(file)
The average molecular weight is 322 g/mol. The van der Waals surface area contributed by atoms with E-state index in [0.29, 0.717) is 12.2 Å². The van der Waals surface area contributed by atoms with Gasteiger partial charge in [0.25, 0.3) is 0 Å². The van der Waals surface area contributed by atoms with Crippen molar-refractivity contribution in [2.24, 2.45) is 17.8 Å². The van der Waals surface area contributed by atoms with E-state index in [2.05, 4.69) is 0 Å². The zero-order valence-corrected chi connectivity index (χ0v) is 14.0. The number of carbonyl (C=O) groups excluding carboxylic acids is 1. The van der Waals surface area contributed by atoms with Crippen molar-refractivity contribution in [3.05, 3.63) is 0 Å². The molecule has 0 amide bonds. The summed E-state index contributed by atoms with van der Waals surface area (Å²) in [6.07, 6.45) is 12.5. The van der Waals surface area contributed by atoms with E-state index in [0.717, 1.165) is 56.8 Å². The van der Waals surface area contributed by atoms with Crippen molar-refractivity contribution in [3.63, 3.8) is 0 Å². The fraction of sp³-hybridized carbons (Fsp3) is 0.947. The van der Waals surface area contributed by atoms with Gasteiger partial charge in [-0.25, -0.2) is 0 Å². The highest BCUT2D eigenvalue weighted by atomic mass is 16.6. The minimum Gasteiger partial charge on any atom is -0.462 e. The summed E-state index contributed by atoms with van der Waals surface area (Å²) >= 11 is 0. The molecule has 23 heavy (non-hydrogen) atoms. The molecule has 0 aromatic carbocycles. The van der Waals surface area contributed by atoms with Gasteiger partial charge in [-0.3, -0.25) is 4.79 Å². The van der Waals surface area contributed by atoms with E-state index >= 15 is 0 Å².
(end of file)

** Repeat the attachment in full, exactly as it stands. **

The average molecular weight is 322 g/mol. The van der Waals surface area contributed by atoms with E-state index in [0.29, 0.717) is 12.2 Å². The van der Waals surface area contributed by atoms with Gasteiger partial charge in [0.25, 0.3) is 0 Å². The van der Waals surface area contributed by atoms with Crippen molar-refractivity contribution in [2.24, 2.45) is 17.8 Å². The van der Waals surface area contributed by atoms with E-state index in [2.05, 4.69) is 0 Å². The zero-order valence-corrected chi connectivity index (χ0v) is 14.0. The number of carbonyl (C=O) groups excluding carboxylic acids is 1. The van der Waals surface area contributed by atoms with Crippen molar-refractivity contribution in [3.05, 3.63) is 0 Å². The molecule has 0 amide bonds. The summed E-state index contributed by atoms with van der Waals surface area (Å²) in [6.07, 6.45) is 12.5. The van der Waals surface area contributed by atoms with E-state index in [0.717, 1.165) is 56.8 Å². The van der Waals surface area contributed by atoms with Crippen molar-refractivity contribution in [3.63, 3.8) is 0 Å². The fraction of sp³-hybridized carbons (Fsp3) is 0.947. The van der Waals surface area contributed by atoms with Gasteiger partial charge in [-0.25, -0.2) is 0 Å². The highest BCUT2D eigenvalue weighted by atomic mass is 16.6. The minimum Gasteiger partial charge on any atom is -0.462 e. The summed E-state index contributed by atoms with van der Waals surface area (Å²) >= 11 is 0. The molecule has 23 heavy (non-hydrogen) atoms. The molecule has 0 aromatic carbocycles. The van der Waals surface area contributed by atoms with Gasteiger partial charge in [-0.3, -0.25) is 4.79 Å². The van der Waals surface area contributed by atoms with E-state index >= 15 is 0 Å².